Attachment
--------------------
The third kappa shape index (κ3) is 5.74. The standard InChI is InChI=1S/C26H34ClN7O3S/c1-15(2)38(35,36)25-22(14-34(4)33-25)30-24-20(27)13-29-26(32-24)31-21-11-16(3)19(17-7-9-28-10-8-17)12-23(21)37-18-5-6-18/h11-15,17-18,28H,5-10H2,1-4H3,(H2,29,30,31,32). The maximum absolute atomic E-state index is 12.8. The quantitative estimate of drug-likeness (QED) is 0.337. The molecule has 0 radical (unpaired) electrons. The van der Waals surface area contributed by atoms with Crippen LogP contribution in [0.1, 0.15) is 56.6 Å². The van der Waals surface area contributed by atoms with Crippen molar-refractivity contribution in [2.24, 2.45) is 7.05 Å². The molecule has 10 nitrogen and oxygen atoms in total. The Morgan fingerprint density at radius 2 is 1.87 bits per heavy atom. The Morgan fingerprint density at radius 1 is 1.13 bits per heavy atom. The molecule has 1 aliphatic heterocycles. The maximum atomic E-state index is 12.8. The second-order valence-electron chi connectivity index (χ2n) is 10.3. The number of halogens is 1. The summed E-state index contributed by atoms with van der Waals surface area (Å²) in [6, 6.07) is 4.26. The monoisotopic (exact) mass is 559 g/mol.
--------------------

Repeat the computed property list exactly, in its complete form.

The third kappa shape index (κ3) is 5.74. The standard InChI is InChI=1S/C26H34ClN7O3S/c1-15(2)38(35,36)25-22(14-34(4)33-25)30-24-20(27)13-29-26(32-24)31-21-11-16(3)19(17-7-9-28-10-8-17)12-23(21)37-18-5-6-18/h11-15,17-18,28H,5-10H2,1-4H3,(H2,29,30,31,32). The maximum absolute atomic E-state index is 12.8. The quantitative estimate of drug-likeness (QED) is 0.337. The molecule has 0 radical (unpaired) electrons. The van der Waals surface area contributed by atoms with Crippen LogP contribution in [0.1, 0.15) is 56.6 Å². The van der Waals surface area contributed by atoms with Crippen molar-refractivity contribution in [2.24, 2.45) is 7.05 Å². The molecule has 10 nitrogen and oxygen atoms in total. The Morgan fingerprint density at radius 2 is 1.87 bits per heavy atom. The Morgan fingerprint density at radius 1 is 1.13 bits per heavy atom. The molecule has 1 aliphatic heterocycles. The maximum atomic E-state index is 12.8. The second-order valence-electron chi connectivity index (χ2n) is 10.3. The number of halogens is 1. The summed E-state index contributed by atoms with van der Waals surface area (Å²) in [6, 6.07) is 4.26. The monoisotopic (exact) mass is 559 g/mol.